Tuesday, February 07, 2017

Tribute 2017: Richard Hatch (1945 - 2017)

The press is now reporting the death of Richard Hatch (1945 - 2017), the actor (and gentleman) who portrayed Captain Apollo in the original Battlestar Galactica (1978-1979), and Tom Zarek in the rebooted version of the same property (2004 - 2009).

Richard Hatch had a long and illustrious career in Hollywood, starring in Santa Barbara (1990), and The Streets of San Francisco (1977), and guest-starring in series such as Fantasy Island, T.J. Hooker, Riptide, MacGyver and even Baywatch.

In terms of genre, Mr. Hatch also starred in the movie Prisoners of the Lost Universe (1983) and spearheaded his own property: The Great War of Magellan (2005).  

But it is for playing Captain Apollo that Mr. Hatch is best loved, at least by my generation. Mr. Hatch brought such sincerity to that role, and made Apollo a character worth admiring.

I had the great pleasure of getting to know Richard Hatch at the Main Mission Convention in New York City, in the fall of 2000.  My wife and I attended dinner at a Chinese restaurant with Mr. Hatch, Destinies host Dr. Howard Margolin, and film director Kevin Connor (Motel Hell), among others.  

We walked several blocks back to the hotel together and -- I've never forgotten it -- Mr. Hatch exuberantly jumped out into the street, acting out some crazy story.  My wife pulled him back onto the curb just in time, as a yellow cab raced by.  I told her, "you just saved Captain Apollo's life." Undaunted, Mr. Hatch went back to (exuberantly) sharing his story. The man seemed to possess boundless energy and enthusiasm.

After the convention, Mr. Hatch and I stayed in touch, and spoke on the phone several times over the next few years. We looked for awhile, for some project we could work on together, possibly one of his Battlestar books.  It was an honor to know him, and to call him friend. 

I have been planning for 2018 a look back here on the blog at Battlestar Galactica (1978-1979), in celebration of its 40th anniversary. I will still do so, but it will be bittersweet indeed to reach that benchmark without the man who made Captain Apollo such a beacon of decency, kindness, humanity and bravery.

Rest in Peace, Richard Hatch.


  1. I literally gasped when I saw this.
    Words can't even come close to expressing my feelings.
    Galactica was a part of my childhood and Apollo was one of my heroes. I never had the honor of speaking with Mr. Hatch at local conventions, but your story about him warms my heart. I will very much look forward to your retrospective, but you said it: bittersweet.
    Rest among the stars, Captain Apollo.

  2. I'll always be grateful to Richard for inviting us to join him for that dinner, John, since I spent much of it talking to you while he thumb-wrestled with my (now ex) wife. I'll also always remember walking to the restaurant while he practically skipped ahead of us down the New York City streets, with his usual boundless energy. I'm very glad that I was able to host him seven times on Destinies (once in the studio, six times on the phone), and had many conversations with him over the years, as well, including one time, in 2001, when he called while I was watching the pilot of the original Battlestar Galactica during a Sci-Fi Channel Marathon. Plus, he graciously sent a picture of himself as Captain Apollo to me, which has hung in my office for years, since he signed it "To Howard, my favorite O.D." Naturally, part of this week's Destinies will contain a tribute to Richard, with a more extensive memorial coming later in the year.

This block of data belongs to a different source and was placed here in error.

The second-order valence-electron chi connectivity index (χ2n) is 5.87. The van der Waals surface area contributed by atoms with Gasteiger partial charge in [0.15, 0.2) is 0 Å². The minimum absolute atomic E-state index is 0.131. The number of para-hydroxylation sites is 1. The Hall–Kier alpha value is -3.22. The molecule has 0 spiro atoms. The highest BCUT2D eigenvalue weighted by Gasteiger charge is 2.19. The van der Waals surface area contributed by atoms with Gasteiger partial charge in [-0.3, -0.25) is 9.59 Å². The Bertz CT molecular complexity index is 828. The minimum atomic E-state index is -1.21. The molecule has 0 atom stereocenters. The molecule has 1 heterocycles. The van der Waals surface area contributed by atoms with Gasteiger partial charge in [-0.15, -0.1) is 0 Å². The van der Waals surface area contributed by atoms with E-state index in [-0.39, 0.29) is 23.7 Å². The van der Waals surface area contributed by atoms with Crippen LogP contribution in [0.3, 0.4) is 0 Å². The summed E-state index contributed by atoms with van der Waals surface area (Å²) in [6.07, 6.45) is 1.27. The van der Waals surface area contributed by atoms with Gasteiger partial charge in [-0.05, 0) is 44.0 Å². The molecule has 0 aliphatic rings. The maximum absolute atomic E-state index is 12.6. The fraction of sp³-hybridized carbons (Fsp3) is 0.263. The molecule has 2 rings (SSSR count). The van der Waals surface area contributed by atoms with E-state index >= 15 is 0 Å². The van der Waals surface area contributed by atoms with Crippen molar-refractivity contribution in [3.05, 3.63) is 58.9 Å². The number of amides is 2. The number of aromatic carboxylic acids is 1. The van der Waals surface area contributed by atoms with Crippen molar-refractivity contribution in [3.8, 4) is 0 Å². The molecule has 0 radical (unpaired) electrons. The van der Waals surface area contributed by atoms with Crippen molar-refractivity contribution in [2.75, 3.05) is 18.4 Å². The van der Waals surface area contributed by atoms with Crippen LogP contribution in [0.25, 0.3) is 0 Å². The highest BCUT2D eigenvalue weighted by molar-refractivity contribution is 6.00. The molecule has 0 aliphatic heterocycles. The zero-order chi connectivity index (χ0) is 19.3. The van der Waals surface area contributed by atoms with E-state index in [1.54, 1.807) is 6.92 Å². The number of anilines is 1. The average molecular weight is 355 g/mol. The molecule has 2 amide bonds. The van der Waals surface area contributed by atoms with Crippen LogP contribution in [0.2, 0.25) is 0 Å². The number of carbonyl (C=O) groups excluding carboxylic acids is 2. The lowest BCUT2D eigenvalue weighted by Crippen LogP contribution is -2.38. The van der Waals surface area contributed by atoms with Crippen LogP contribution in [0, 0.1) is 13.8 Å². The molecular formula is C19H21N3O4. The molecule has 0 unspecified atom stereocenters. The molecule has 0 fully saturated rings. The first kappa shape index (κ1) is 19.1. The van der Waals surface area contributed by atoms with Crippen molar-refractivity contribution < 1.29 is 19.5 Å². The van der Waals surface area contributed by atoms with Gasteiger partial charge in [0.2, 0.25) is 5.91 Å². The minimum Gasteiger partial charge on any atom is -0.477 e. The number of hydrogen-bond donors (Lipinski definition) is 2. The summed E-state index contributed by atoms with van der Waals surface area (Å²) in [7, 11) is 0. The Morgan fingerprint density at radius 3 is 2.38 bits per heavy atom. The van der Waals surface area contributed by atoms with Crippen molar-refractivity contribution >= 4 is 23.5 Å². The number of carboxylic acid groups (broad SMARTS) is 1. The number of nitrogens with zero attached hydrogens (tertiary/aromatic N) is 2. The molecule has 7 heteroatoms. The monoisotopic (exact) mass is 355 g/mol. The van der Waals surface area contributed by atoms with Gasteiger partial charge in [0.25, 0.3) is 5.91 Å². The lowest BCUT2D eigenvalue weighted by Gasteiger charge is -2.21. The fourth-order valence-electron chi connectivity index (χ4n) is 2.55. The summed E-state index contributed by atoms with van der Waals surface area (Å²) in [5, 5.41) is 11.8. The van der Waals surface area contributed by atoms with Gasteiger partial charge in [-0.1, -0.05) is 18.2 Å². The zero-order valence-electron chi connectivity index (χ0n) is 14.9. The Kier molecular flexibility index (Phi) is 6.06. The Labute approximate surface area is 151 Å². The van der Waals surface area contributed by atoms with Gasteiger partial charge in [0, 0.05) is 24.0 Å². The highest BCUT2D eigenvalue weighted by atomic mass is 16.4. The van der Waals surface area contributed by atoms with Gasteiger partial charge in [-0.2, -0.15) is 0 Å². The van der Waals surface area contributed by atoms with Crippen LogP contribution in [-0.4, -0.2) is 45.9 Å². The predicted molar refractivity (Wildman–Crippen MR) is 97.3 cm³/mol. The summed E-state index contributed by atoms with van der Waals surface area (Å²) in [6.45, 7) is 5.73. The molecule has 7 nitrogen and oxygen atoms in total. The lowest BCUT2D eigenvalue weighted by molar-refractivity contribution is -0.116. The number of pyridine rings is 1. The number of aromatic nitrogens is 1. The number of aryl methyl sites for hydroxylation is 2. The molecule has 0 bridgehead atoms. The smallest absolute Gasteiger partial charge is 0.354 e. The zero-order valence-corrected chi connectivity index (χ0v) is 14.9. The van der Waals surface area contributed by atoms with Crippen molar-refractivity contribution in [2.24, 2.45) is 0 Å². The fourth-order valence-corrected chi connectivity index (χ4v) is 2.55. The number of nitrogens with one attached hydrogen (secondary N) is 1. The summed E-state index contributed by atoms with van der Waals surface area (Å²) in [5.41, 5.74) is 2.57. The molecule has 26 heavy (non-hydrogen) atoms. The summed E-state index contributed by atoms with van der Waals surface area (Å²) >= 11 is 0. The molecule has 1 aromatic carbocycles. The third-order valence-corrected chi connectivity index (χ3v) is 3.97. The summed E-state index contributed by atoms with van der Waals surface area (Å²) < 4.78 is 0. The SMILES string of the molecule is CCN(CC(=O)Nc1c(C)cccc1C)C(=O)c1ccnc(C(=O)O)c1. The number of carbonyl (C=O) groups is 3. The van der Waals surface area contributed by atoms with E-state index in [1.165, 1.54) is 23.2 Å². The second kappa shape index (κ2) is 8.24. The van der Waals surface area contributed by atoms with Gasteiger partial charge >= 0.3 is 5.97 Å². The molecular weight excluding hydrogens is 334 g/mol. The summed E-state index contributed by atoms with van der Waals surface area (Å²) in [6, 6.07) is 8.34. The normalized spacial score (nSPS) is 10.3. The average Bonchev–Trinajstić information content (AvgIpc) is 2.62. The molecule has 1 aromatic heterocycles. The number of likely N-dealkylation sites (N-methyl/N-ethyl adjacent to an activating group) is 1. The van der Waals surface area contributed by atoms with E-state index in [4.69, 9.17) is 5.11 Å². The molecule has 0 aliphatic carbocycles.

3. Back in late 1998 early 1999, I wrote a spec script for the TV series Sliders, which was owned by Universal. The script was for season five. Lots of behind the scenes drama. I met Richard Hatch at the 1999 San Diego Comic-Con. Told him I was a huge fan of Battlestar Galactica. Loved the movie. Loved the style of the Cylons. It just seemed to connect with me more than Star Wars... anyway.. we talked about stories. And we both had issues with Universal... this was the year when Richard Hatch was passionate bringing back Battlestar Galactica. He used his own money to make a trailer.
    I attended the panel when he premiered the trailer for "Battlestar Galactica: The Second Coming." There was a standing ovation. The crowd went nuts... Universal on the other hand got pissed. I happen to be sitting next to legal people from Universal... after the panel was over... Universal put out a cease and decease order. And Richard was told never allowed to show it at any conventions.. a shame. Because he put his heart and soul into it. And in context, CGI still did not look good on a budget back in 1998-1999... so that's saying something despite the trailer looking like a glorified college student project... but something about it connecting with an audience was pretty cool to witness.

    (I recall Universal sent out a bunch of their people walking to all the bootleg booths at con so NO ONE was selling the trailer...)

    Being the lead and star of the show didn't matter... he didn't own it.. Glen Larson created it and universal owned it... it was such an amazing feeling to be in that room though... anyway, I talked to him at the autograph booth... he didn't charge me to sign my record... would stop by and chat with him subsequent years.. Rest In Peace Richard Hatch. Thanks for the great memories. i still wonder how his version of Batlestar would have fared instead of the 2003 reboot made by the former Sci-Fi Channel.

  4. Literally angry when I heard the news. His Apollo really struck me as what a hero, and a man should be. I'll miss him.

  5. John, I am so glad that all of you that got the wonderful experience of meeting or being a friend of Richard Hatch as sharing your thoughts here. He will be missed and always be Captain Apollo to me.

    Rest in Peace, Richard Hatch.



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